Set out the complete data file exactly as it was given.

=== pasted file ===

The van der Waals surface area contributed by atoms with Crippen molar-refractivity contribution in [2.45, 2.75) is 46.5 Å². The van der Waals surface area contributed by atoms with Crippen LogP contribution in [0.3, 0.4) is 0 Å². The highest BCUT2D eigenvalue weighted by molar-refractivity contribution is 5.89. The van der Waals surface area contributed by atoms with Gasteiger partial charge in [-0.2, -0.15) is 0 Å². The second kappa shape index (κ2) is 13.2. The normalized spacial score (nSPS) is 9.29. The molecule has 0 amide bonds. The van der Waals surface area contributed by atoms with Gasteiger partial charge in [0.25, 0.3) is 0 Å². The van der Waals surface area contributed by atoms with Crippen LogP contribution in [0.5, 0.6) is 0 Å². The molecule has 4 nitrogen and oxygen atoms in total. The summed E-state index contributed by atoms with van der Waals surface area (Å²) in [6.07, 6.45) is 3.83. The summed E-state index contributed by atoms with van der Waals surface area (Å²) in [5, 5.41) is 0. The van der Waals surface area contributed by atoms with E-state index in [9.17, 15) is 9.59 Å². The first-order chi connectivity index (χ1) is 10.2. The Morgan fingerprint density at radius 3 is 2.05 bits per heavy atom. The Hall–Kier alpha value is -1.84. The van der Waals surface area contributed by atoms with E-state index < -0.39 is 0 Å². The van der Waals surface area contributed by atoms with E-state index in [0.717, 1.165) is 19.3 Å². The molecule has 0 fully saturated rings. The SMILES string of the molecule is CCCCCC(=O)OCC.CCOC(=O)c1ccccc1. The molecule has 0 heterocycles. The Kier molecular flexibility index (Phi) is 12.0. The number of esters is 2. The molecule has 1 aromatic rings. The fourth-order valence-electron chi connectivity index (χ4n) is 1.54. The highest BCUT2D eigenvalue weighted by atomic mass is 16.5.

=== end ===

The van der Waals surface area contributed by atoms with Crippen molar-refractivity contribution in [2.45, 2.75) is 46.5 Å². The van der Waals surface area contributed by atoms with Crippen LogP contribution in [0.3, 0.4) is 0 Å². The highest BCUT2D eigenvalue weighted by molar-refractivity contribution is 5.89. The van der Waals surface area contributed by atoms with Gasteiger partial charge in [-0.2, -0.15) is 0 Å². The second kappa shape index (κ2) is 13.2. The normalized spacial score (nSPS) is 9.29. The molecule has 0 amide bonds. The van der Waals surface area contributed by atoms with Gasteiger partial charge in [0.25, 0.3) is 0 Å². The van der Waals surface area contributed by atoms with Crippen LogP contribution in [0.5, 0.6) is 0 Å². The molecule has 4 nitrogen and oxygen atoms in total. The summed E-state index contributed by atoms with van der Waals surface area (Å²) in [6.07, 6.45) is 3.83. The summed E-state index contributed by atoms with van der Waals surface area (Å²) in [5, 5.41) is 0. The van der Waals surface area contributed by atoms with E-state index in [9.17, 15) is 9.59 Å². The first-order chi connectivity index (χ1) is 10.2. The Morgan fingerprint density at radius 3 is 2.05 bits per heavy atom. The Hall–Kier alpha value is -1.84. The van der Waals surface area contributed by atoms with E-state index < -0.39 is 0 Å². The van der Waals surface area contributed by atoms with E-state index in [0.717, 1.165) is 19.3 Å². The molecule has 0 fully saturated rings. The SMILES string of the molecule is CCCCCC(=O)OCC.CCOC(=O)c1ccccc1. The molecule has 0 heterocycles. The Kier molecular flexibility index (Phi) is 12.0. The number of esters is 2. The molecule has 1 aromatic rings. The fourth-order valence-electron chi connectivity index (χ4n) is 1.54. The highest BCUT2D eigenvalue weighted by atomic mass is 16.5.